Last month, our CEO Philip Brittan participated in a panel discussion around “Best Practices in the Lifecycle of Data Acquisition, Implementation and Maintenance” at Managed Fund Association’s MFA West Conference. Harry Askenazi, Account Executive at Crux, sat down with Philip to understand a bit more about the discussion and share some of the takeaways with our community.
Philip, what were some of the themes addressed during your panel discussion at MFA West?
From my point of view, one of the ongoing themes is the new dimension of data safety that firms must address when evaluating whether or not to use new data sources. Traditionally, firms that evaluate new data posed the questions: ‘is the data useful?’ and ‘is the data novel?’ Now, with the rise of alternative data, coupled with more regulatory scrutiny, people must also ask – ‘is the data safe?’ The question of safety has to do with the legality around the data and the potential reputational damage, but also with the shifting sands – something that is perfectly legal today might not be tomorrow.
Also, another important aspect we explored was that given some alternative data providers may go out of business, those firms that rely on a specific data source will have a problem should it no longer be available. As a result, firms may care less about novel data and may want to have redundant sources of a particular signal in case one flares out, which creates a portfolio effect. The addition of the safety dimension is causing a lot of interesting ripple effects across the industry.
One discussion was around privacy concerns in alternative data and you mentioned how “anonymization is fraught with challenges and issues” in response to Jumpshot shutting down. You made a comment around how “this affects every individual with a smartphone.” Can you explain this a bit further?
Yes, part of our conversation centered around anonymization in alternative data sources. We discussed some of the anonymization challenges through the example of location data. Yes, you can anonymize to take a person’s name out, but if you actually look at the data – you can see an individual is spending 90% of their time in two places – an apartment and office location. From there, you can start to easily figure out who that person is – just because the person’s name was removed doesn’t mean you can’t figure it out. People are not really sure how to anonymize the data without destroying it – reducing its usefulness.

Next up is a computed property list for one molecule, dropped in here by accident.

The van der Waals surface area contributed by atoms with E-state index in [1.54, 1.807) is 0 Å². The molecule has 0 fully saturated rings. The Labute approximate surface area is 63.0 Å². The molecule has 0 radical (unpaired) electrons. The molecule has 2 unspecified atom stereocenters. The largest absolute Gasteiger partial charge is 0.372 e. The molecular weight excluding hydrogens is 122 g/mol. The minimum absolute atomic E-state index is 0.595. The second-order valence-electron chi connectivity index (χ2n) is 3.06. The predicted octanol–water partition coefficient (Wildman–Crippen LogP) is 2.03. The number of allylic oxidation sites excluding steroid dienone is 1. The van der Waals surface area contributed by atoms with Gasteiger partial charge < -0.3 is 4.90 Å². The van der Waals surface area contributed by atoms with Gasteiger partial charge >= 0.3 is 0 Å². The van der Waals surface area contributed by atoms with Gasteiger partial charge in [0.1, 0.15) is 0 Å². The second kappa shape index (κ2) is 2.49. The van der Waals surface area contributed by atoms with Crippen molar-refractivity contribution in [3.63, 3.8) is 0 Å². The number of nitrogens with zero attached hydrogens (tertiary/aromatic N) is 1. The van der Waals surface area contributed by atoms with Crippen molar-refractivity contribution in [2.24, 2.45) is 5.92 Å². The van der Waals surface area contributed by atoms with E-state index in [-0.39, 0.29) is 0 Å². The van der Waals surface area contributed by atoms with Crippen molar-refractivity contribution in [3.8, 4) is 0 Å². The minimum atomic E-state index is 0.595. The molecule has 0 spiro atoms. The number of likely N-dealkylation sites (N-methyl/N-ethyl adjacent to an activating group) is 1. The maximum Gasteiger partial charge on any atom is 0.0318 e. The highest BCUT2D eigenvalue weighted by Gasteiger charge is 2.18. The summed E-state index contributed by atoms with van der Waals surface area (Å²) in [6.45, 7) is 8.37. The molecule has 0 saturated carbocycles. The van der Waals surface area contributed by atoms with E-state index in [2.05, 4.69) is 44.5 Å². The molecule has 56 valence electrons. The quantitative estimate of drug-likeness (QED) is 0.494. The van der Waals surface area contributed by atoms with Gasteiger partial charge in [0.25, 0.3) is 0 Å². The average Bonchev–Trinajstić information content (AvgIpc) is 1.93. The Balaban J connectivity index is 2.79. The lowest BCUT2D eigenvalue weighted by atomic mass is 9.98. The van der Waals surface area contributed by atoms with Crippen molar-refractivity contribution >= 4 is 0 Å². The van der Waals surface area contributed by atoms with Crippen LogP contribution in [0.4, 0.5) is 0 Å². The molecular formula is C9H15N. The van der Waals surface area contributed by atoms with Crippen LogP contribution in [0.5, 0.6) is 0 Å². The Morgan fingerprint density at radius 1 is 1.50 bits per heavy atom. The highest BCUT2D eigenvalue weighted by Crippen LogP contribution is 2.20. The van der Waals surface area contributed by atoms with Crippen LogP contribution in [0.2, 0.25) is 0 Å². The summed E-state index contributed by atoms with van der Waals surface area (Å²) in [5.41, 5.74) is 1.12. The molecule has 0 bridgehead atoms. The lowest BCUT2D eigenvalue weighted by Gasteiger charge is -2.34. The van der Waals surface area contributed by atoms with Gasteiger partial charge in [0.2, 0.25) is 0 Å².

When discussing privacy, the comment around “this affects every individual with a smartphone” was brought up in discussion around geolocation data. Online behavior is being snooped without people being aware. As a result, considerable backlash has occurred — not an overwhelming outrage yet, but there’s rising concern about this. For example, Jumpshot being shut down was a direct reaction to this issue.
During the panel, you spoke about how the nature of the LP/GP relationship is changing and how it’s evolved with the proliferation of alternative data. Can you expand upon this?
In terms of how the relationship is changing, LPs are more curious now on what their GPs are doing and how they’re doing it, due to the risks involved with alternative data. Famously, a lot of hedge funds, particularly in the quant space, are secretive about what they do. The pressure for GPs to be more open on what they’re doing, how they’re doing it and what data they’re using is rising. GPs are under increased scrutiny to ensure they’re not only living by the letter and spirit of the law, but also thinking about future reputational risks by engaging in a particular trading strategy.
What was your biggest takeaway after this discussion?
The fact that the panel discussion happened was an interesting signal in and of itself. It highlighted the degree to which firms are concerned with data and the increased effort developing the resources to ensure that firms are doing the right things with their data.
As I’ve been speaking at recent MFA events, we’ve seen this theme continue to be highlighted. At MFA Network, I participated in a discussion where LPs expressed the want for more information on data that their fund managers are using. The concern is to make sure there’s no trickle-down liability from the hedge funds they’ve invested in by using data they shouldn’t be using. Across these two conferences, I’ve heard this repeatedly, so I’d say this was my biggest takeaway.
On May 6th, I will be speaking on a webinar panel run by Waters Technology on the topic of “Optimizing the Data Technology Stack: Integrating Data Suppliers with Cloud Platforms and Analytics Tools for a Winning Data Strategy.” Please contact us if you’d like to join.